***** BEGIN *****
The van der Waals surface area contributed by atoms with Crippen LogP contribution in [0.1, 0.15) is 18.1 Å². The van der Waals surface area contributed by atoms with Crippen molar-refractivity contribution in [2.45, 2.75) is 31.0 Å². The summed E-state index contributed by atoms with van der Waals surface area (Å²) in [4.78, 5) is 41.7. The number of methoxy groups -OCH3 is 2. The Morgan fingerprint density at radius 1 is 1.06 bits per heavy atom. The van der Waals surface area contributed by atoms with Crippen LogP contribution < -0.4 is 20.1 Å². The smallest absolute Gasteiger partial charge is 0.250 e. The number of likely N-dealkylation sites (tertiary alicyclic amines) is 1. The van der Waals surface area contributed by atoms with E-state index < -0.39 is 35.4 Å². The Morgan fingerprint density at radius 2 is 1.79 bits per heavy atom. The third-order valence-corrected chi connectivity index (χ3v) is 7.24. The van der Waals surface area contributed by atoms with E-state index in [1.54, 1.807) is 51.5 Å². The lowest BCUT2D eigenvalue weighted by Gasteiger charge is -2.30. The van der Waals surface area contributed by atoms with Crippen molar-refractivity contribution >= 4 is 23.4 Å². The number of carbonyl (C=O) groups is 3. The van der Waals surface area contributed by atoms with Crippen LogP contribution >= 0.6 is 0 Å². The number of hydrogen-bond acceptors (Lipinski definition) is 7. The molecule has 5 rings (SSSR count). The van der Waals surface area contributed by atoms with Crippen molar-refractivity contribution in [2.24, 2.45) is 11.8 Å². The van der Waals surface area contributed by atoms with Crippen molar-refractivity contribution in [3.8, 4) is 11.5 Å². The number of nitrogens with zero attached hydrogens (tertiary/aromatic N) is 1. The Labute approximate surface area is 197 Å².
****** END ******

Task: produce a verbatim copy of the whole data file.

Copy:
The van der Waals surface area contributed by atoms with Crippen LogP contribution in [0.1, 0.15) is 18.1 Å². The van der Waals surface area contributed by atoms with Crippen molar-refractivity contribution in [2.45, 2.75) is 31.0 Å². The summed E-state index contributed by atoms with van der Waals surface area (Å²) in [4.78, 5) is 41.7. The number of methoxy groups -OCH3 is 2. The Morgan fingerprint density at radius 1 is 1.06 bits per heavy atom. The van der Waals surface area contributed by atoms with Crippen LogP contribution < -0.4 is 20.1 Å². The smallest absolute Gasteiger partial charge is 0.250 e. The number of likely N-dealkylation sites (tertiary alicyclic amines) is 1. The van der Waals surface area contributed by atoms with E-state index < -0.39 is 35.4 Å². The Morgan fingerprint density at radius 2 is 1.79 bits per heavy atom. The third-order valence-corrected chi connectivity index (χ3v) is 7.24. The van der Waals surface area contributed by atoms with E-state index in [1.54, 1.807) is 51.5 Å². The lowest BCUT2D eigenvalue weighted by Gasteiger charge is -2.30. The van der Waals surface area contributed by atoms with Crippen molar-refractivity contribution >= 4 is 23.4 Å². The number of carbonyl (C=O) groups is 3. The van der Waals surface area contributed by atoms with Crippen LogP contribution >= 0.6 is 0 Å². The number of hydrogen-bond acceptors (Lipinski definition) is 7. The molecule has 5 rings (SSSR count). The van der Waals surface area contributed by atoms with Crippen molar-refractivity contribution in [2.24, 2.45) is 11.8 Å². The van der Waals surface area contributed by atoms with Crippen molar-refractivity contribution in [3.8, 4) is 11.5 Å². The number of nitrogens with zero attached hydrogens (tertiary/aromatic N) is 1. The Labute approximate surface area is 197 Å².